Congress sets aside a portion of your FICA taxes to pay for the disability program. The disability program peaked back in 2003 when the largest portion of baby boomers moved into the prime disability age (50+). This means that it is not expected for the cost of the disability program to increase but rather decrease as the remaining baby boomers move from disability to retirement. And for all those thinking that disability payments are an easy way to make a living, your wrong. The average disability payment is around $1100 a month. IN that amount, the claimant must pay housing, food, utilities, and medical costs. If the claimant is receiving medicare, the cost of that is subtracted off the top (currently around $100), then you have a part d plan (unknown costs), prescription costs (unknown amount), and any co pays or deductibles. And because the claimant is Disabled they have higher then average medical costs and must maintain medical treatment in order to show their disability continues upon review. Many that receive disability also end up filing for bankruptcy.
Re: Aug. 5 article by Jeremy Schwartz, “Central Texas veterans face nation’s longest wait for VA disability claims.”
The Statesman article about the backlog of military disability claims reminds me that the civilian side is also scandalously backlogged.
Someone whom I care about has been slogging through the Social Security disability system for four years.
If they figure out how to fix the military side, maybe the same or similar remedies could help the civilian side.
Regarding the Aug. 6 article, “Social Security now pays out less than retirees paid in,” aargh — another “half of the story” article.
Social Security/OASDI is insurance. OASDI stands for old age, survivors and disability insurance.
When it comes to telling people what they’ll “get” out of the system, these articles need to also discuss how much it would have cost them over their lifetimes to purchase survivors and disability insurance if they weren’t in this program.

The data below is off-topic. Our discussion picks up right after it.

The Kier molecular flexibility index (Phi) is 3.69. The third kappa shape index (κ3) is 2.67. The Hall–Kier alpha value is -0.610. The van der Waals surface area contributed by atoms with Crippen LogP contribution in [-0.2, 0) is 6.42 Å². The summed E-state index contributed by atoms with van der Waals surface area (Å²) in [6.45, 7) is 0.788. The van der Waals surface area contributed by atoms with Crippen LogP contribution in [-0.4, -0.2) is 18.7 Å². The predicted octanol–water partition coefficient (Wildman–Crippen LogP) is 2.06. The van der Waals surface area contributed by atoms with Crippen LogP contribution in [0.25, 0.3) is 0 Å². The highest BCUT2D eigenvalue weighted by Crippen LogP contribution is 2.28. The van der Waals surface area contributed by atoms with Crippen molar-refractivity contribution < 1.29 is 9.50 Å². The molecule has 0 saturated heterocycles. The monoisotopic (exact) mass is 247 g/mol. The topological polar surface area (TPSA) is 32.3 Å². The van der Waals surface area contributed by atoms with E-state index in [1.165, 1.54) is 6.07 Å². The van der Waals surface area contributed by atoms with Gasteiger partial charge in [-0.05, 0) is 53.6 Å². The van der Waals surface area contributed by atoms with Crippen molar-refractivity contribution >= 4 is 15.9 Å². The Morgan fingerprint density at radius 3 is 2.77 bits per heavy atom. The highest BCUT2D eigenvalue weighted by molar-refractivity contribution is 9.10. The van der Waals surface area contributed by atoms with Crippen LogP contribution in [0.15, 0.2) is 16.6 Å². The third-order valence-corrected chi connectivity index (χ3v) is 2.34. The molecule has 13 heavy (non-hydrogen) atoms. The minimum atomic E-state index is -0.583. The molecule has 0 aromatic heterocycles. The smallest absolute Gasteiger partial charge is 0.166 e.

I’m no actuary, but I’ll bet that the married couple mentioned in the article would have paid nearly as much, if not more, to buy survivors and disability coverage for 35 to 40 years from a “for-profit” private insurance company as they paid in total for all three coverages.
Enough with appealing to people’s cupidity already. If they’re going to keep picking on the best social program this country has ever seen/experienced, we should at least be entitled to “the rest of the story.”
Thomas P. Augustyn
As a spokesperson for people whose lives are affected by mental illness, I am writing in response to Dr. Marnin E. Fischbach’s Aug. 7 op-ed piece “Patients Are Gaming the Disability System — at High Cost to Themselves and Society.”
In my 27 years as a director of community-based mental-health case-management services and now as the director of a mental-health advocacy organization, I have never experienced the Social Security disability process that Dr. Fischbach described. I can honestly say I don’t know a single person with mental illness who was awarded disability benefits after one visit to a psychiatrist. A typical application process usually takes from 18 to 24 months. Two out of three initial applications are rejected.
In his op-ed “We need to rethink disability policy” [Opinion, Aug. 1], Charles Lane parrots conservative attacks on Social Security Disability Insurance.
Among other things, Lane wrote that SSD applications have increased because “laid off workers turn to disability when unemployment benefits run out.” Social Security Commissioner Michael Astrue, who was appointed by President George W. Bush, made the same offensive statement last year in the Newsday article “Soc. Sec. disability in peril” [News, Aug. 22]. The article discussed how the Social Security Disability program is in financial trouble as aging baby boomers and laid-off workers file large numbers of claims.
Lane concedes that some of the increase in applications is due to the aging of the population. One should expect disability claims to increase as more people near retirement age, since older workers are more likely to have medical problems that render them unable to work. However, Lane ignores the obvious: that applications have increased in large part because the population has grown. Furthermore, he overlooks that many laid-off workers were allowed to work with special accommodations, especially those who had developed good will with employers over many years.
The crux of Lane’s argument is that our Social Security Disability policy must change because it provides too much incentive for people not to work. He states that the average monthly benefit is $1,100, or $13,200 a year. According to the Dept. of Health and Human Services, the poverty level for a family of three is $19,090. It hardly seems that Social Security Disability policy is providing an incentive for people to feign that they are incapable of working.
Jeffrey Delott, Jericho
Editor’s note: The writer is a lawyer who handles disability claims